DOD's first deputy chief management officer, recipient of the 2012 GCN Awards' Defense Executive of the Year award, championed a culture of cost and accountability at DOD.
Discovery/Alert 7.0 can help government analysts and clinicians find value in data across multiple sources without specialized training. The FBI and DHS are on board.
In the six-month pilot, users will be able to post requirements that developers can try to fill with existing or custom-made solutions.
The six-month effort not only includes an app store, but a place where developers and customers can get together.
Modern RFID tags are only a few millimeters in size and comprise a chip, antenna and in some cases a battery (active). Some forms of RFID tags (passive) have no battery, but actually take power from the electromagnetic beams of a reader, and then send data back to the source. These tags can theoretically last forever, since they only send data or require power when actually being pinged by a reader device. Almost all RFID tags can be inserted into almost anything and do not require line of sight back to a reader. Some tags are so tiny that they have been glued to the backs of ants to track their behavior.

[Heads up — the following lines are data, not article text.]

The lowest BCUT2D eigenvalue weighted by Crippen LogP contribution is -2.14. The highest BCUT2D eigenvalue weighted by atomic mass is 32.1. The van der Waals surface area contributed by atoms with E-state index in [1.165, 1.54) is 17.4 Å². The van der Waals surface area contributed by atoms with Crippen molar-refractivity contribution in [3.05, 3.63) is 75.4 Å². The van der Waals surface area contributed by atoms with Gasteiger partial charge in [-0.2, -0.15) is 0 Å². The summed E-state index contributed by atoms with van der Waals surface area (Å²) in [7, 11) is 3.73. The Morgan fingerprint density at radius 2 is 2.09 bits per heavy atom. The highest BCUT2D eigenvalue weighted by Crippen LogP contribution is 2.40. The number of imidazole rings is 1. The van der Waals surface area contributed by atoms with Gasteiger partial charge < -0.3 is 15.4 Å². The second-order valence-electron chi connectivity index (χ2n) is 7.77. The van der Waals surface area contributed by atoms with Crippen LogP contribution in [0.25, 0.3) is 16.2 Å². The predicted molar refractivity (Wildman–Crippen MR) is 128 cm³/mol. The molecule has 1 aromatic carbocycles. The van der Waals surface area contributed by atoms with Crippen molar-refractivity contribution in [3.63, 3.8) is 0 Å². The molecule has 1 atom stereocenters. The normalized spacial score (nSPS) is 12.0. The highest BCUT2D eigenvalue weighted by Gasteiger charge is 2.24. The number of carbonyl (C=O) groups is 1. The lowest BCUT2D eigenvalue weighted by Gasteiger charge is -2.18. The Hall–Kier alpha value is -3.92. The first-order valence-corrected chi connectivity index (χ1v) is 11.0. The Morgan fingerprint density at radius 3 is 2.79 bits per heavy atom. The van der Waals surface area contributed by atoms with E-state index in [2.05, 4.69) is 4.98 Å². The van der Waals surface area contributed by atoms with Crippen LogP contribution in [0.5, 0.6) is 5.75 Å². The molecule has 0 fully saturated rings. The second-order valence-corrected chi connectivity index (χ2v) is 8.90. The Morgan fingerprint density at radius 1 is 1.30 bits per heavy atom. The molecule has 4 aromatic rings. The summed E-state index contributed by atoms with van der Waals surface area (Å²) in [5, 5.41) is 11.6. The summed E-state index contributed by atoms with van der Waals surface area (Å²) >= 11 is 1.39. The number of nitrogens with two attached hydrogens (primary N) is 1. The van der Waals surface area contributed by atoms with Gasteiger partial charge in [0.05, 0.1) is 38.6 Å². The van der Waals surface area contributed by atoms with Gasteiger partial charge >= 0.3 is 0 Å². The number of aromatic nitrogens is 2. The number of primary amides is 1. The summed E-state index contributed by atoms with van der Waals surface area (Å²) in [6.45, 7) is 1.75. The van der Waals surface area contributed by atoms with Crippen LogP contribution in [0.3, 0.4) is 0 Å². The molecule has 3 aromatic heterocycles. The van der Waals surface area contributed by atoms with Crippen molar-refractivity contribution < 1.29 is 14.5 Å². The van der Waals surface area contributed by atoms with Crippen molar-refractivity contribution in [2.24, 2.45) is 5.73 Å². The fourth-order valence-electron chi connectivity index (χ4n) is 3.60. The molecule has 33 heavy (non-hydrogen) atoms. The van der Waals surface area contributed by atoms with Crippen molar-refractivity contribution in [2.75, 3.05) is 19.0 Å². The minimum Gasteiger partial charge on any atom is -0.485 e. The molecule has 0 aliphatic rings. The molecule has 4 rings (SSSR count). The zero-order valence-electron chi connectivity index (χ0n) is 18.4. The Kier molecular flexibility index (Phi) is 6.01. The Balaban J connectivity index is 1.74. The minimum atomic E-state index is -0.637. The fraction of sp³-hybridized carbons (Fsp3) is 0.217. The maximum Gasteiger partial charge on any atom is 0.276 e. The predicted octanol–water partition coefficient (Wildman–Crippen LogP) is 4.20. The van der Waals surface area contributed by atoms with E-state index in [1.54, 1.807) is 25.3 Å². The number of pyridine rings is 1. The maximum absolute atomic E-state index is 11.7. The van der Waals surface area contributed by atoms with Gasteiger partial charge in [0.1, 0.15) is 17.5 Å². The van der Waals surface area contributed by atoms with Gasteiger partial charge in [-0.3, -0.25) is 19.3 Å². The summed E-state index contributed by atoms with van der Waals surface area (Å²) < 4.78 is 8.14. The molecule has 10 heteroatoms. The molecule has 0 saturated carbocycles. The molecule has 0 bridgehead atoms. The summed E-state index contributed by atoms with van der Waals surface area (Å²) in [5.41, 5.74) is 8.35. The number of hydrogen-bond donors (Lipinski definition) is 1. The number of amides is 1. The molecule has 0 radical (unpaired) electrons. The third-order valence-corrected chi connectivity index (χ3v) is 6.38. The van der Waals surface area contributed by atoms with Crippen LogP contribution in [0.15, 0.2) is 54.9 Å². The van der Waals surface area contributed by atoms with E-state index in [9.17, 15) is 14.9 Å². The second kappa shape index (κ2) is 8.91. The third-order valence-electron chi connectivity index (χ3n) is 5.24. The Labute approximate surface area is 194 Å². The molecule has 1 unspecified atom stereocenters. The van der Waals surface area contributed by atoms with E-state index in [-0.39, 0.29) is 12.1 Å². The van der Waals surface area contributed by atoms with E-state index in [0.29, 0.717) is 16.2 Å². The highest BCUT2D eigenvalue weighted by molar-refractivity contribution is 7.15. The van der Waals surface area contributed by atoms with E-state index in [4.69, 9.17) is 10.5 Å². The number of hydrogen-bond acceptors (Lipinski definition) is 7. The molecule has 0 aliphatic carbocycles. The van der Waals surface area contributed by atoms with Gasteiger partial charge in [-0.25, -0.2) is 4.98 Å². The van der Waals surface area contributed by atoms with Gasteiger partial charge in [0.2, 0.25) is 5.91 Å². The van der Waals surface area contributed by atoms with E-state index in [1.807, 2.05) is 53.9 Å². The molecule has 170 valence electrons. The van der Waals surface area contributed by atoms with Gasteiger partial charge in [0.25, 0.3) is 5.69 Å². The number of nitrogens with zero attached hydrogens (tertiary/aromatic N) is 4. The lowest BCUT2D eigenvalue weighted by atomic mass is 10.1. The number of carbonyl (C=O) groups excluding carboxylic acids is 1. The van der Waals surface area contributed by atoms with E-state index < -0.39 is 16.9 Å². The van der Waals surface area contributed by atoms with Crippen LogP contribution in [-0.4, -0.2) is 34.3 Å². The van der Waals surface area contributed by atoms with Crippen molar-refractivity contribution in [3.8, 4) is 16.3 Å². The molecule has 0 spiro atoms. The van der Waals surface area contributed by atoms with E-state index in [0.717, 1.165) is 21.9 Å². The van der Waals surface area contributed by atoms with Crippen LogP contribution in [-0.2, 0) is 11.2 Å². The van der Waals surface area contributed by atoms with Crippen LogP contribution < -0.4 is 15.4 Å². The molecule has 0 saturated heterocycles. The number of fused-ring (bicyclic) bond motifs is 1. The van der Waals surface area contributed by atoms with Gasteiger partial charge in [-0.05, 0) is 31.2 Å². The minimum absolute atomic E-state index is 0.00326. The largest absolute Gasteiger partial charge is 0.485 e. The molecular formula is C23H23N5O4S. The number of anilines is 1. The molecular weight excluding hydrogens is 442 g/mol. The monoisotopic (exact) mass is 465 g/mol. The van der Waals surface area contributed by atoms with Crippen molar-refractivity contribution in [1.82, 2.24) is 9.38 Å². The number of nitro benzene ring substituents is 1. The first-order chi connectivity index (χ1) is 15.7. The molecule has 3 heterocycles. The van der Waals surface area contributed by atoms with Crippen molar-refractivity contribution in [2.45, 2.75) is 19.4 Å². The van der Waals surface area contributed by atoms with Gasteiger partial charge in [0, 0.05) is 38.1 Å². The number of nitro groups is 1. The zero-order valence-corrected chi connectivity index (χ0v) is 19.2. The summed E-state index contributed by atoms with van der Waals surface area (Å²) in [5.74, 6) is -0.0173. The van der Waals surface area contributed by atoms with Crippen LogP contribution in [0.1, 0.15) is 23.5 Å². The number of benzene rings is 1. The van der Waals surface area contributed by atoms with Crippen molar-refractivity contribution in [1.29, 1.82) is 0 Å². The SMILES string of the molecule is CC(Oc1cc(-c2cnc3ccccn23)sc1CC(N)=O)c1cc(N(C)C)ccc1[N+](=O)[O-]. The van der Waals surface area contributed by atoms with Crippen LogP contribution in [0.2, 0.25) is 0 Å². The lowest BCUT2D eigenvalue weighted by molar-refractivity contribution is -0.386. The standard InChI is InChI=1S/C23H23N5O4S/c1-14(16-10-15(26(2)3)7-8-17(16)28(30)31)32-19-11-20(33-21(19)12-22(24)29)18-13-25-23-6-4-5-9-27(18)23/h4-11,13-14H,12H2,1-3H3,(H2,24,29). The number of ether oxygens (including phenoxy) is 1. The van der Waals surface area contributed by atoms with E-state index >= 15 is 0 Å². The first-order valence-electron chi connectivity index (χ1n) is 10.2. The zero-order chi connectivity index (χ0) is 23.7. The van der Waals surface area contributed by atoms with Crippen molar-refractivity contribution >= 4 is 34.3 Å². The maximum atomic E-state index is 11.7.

A real-time system that connects medics on the battlefield with surgeons at a hospital would save lives, if it can be made to work.
DISA wants software that would let DOD personnel securely use smart phones and tablets on DOD networks.
The device's portability, features and security could fit the service's requirements.
Unmanned ocean-going Wave Gliders proving useful for research and, perhaps, much more.
The Nautiz X1 from the Handheld Group also is surprisingly small and light for a rugged phone.
The improved robotic "pack mule" can carry a lot of gear for soldiers, follow them in the field and even charge their radios.
A worst-case scenario could take out parts of the grid for years, according to some studies, and although equipment exists that can prevent such damage, Congress and the power industry cannot agree on action.